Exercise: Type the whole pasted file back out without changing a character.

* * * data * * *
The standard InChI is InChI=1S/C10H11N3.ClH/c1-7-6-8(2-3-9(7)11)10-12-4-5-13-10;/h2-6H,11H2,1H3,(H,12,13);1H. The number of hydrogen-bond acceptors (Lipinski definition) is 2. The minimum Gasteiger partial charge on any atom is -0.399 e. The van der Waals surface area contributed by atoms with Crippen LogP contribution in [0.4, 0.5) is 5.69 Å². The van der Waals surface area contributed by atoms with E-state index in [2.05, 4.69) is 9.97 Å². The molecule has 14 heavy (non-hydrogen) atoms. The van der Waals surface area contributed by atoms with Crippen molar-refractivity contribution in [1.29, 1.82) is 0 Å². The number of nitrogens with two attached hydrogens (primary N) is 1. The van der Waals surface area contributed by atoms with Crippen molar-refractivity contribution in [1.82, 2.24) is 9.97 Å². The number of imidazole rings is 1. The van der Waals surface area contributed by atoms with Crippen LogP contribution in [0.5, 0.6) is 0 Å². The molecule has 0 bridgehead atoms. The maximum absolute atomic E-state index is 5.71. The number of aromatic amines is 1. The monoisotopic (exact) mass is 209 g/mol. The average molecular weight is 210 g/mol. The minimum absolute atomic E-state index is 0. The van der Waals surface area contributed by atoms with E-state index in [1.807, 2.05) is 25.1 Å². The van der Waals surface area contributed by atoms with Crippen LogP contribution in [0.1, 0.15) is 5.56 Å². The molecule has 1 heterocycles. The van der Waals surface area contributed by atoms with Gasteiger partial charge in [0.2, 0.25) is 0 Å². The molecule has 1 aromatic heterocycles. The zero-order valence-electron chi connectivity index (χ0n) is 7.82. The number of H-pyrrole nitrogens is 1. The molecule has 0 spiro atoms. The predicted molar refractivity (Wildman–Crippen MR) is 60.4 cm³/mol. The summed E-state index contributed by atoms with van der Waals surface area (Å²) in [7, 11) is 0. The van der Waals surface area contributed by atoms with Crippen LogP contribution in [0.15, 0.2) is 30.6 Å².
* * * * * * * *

The standard InChI is InChI=1S/C10H11N3.ClH/c1-7-6-8(2-3-9(7)11)10-12-4-5-13-10;/h2-6H,11H2,1H3,(H,12,13);1H. The number of hydrogen-bond acceptors (Lipinski definition) is 2. The minimum Gasteiger partial charge on any atom is -0.399 e. The van der Waals surface area contributed by atoms with Crippen LogP contribution in [0.4, 0.5) is 5.69 Å². The van der Waals surface area contributed by atoms with E-state index in [2.05, 4.69) is 9.97 Å². The molecule has 14 heavy (non-hydrogen) atoms. The van der Waals surface area contributed by atoms with Crippen molar-refractivity contribution in [1.29, 1.82) is 0 Å². The number of nitrogens with two attached hydrogens (primary N) is 1. The van der Waals surface area contributed by atoms with Crippen molar-refractivity contribution in [1.82, 2.24) is 9.97 Å². The number of imidazole rings is 1. The van der Waals surface area contributed by atoms with Crippen LogP contribution in [0.5, 0.6) is 0 Å². The molecule has 0 bridgehead atoms. The maximum absolute atomic E-state index is 5.71. The number of aromatic amines is 1. The monoisotopic (exact) mass is 209 g/mol. The average molecular weight is 210 g/mol. The minimum absolute atomic E-state index is 0. The van der Waals surface area contributed by atoms with E-state index in [1.807, 2.05) is 25.1 Å². The van der Waals surface area contributed by atoms with Crippen LogP contribution in [0.1, 0.15) is 5.56 Å². The molecule has 1 heterocycles. The van der Waals surface area contributed by atoms with Gasteiger partial charge in [0.2, 0.25) is 0 Å². The molecule has 1 aromatic heterocycles. The zero-order valence-electron chi connectivity index (χ0n) is 7.82. The number of H-pyrrole nitrogens is 1. The molecule has 0 spiro atoms. The predicted molar refractivity (Wildman–Crippen MR) is 60.4 cm³/mol. The summed E-state index contributed by atoms with van der Waals surface area (Å²) in [7, 11) is 0. The van der Waals surface area contributed by atoms with Crippen LogP contribution in [0.15, 0.2) is 30.6 Å².